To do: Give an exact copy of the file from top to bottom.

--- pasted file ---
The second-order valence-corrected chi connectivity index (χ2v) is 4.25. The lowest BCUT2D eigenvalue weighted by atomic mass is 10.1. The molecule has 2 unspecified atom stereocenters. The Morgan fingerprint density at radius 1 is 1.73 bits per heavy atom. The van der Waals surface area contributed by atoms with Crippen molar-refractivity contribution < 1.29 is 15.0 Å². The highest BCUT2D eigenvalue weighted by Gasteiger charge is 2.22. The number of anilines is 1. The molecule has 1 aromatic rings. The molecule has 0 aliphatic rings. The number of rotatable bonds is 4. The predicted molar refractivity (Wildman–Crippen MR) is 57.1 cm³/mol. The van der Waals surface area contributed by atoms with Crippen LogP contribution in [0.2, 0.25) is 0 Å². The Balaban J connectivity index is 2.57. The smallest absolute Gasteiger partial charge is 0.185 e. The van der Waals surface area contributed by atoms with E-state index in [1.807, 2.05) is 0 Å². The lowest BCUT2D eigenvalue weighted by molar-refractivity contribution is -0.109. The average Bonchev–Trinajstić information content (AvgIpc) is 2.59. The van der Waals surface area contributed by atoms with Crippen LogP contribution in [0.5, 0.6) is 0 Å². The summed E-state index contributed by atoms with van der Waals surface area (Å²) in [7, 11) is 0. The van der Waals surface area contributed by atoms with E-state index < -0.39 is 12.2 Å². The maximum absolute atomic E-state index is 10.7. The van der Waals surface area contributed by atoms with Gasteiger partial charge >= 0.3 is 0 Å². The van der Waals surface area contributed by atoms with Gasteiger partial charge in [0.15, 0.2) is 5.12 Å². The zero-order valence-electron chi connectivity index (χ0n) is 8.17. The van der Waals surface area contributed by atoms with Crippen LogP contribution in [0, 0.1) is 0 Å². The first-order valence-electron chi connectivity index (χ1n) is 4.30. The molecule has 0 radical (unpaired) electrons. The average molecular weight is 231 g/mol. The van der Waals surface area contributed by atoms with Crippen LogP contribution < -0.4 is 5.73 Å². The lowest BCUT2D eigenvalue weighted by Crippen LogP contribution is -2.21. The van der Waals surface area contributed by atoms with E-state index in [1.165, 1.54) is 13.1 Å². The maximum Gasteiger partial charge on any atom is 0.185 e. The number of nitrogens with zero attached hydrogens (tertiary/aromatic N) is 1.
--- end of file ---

The second-order valence-corrected chi connectivity index (χ2v) is 4.25. The lowest BCUT2D eigenvalue weighted by atomic mass is 10.1. The molecule has 2 unspecified atom stereocenters. The Morgan fingerprint density at radius 1 is 1.73 bits per heavy atom. The van der Waals surface area contributed by atoms with Crippen molar-refractivity contribution < 1.29 is 15.0 Å². The highest BCUT2D eigenvalue weighted by Gasteiger charge is 2.22. The number of anilines is 1. The molecule has 1 aromatic rings. The molecule has 0 aliphatic rings. The number of rotatable bonds is 4. The predicted molar refractivity (Wildman–Crippen MR) is 57.1 cm³/mol. The van der Waals surface area contributed by atoms with Crippen LogP contribution in [0.2, 0.25) is 0 Å². The Balaban J connectivity index is 2.57. The smallest absolute Gasteiger partial charge is 0.185 e. The van der Waals surface area contributed by atoms with E-state index in [1.807, 2.05) is 0 Å². The lowest BCUT2D eigenvalue weighted by molar-refractivity contribution is -0.109. The average Bonchev–Trinajstić information content (AvgIpc) is 2.59. The van der Waals surface area contributed by atoms with Crippen LogP contribution in [0.5, 0.6) is 0 Å². The summed E-state index contributed by atoms with van der Waals surface area (Å²) in [7, 11) is 0. The van der Waals surface area contributed by atoms with E-state index < -0.39 is 12.2 Å². The maximum absolute atomic E-state index is 10.7. The van der Waals surface area contributed by atoms with Gasteiger partial charge >= 0.3 is 0 Å². The van der Waals surface area contributed by atoms with Gasteiger partial charge in [0.15, 0.2) is 5.12 Å². The zero-order valence-electron chi connectivity index (χ0n) is 8.17. The van der Waals surface area contributed by atoms with Crippen LogP contribution in [0, 0.1) is 0 Å². The first-order valence-electron chi connectivity index (χ1n) is 4.30. The molecule has 0 radical (unpaired) electrons. The average molecular weight is 231 g/mol. The van der Waals surface area contributed by atoms with Crippen LogP contribution < -0.4 is 5.73 Å². The lowest BCUT2D eigenvalue weighted by Crippen LogP contribution is -2.21. The van der Waals surface area contributed by atoms with E-state index in [1.165, 1.54) is 13.1 Å². The maximum Gasteiger partial charge on any atom is 0.185 e. The number of nitrogens with zero attached hydrogens (tertiary/aromatic N) is 1.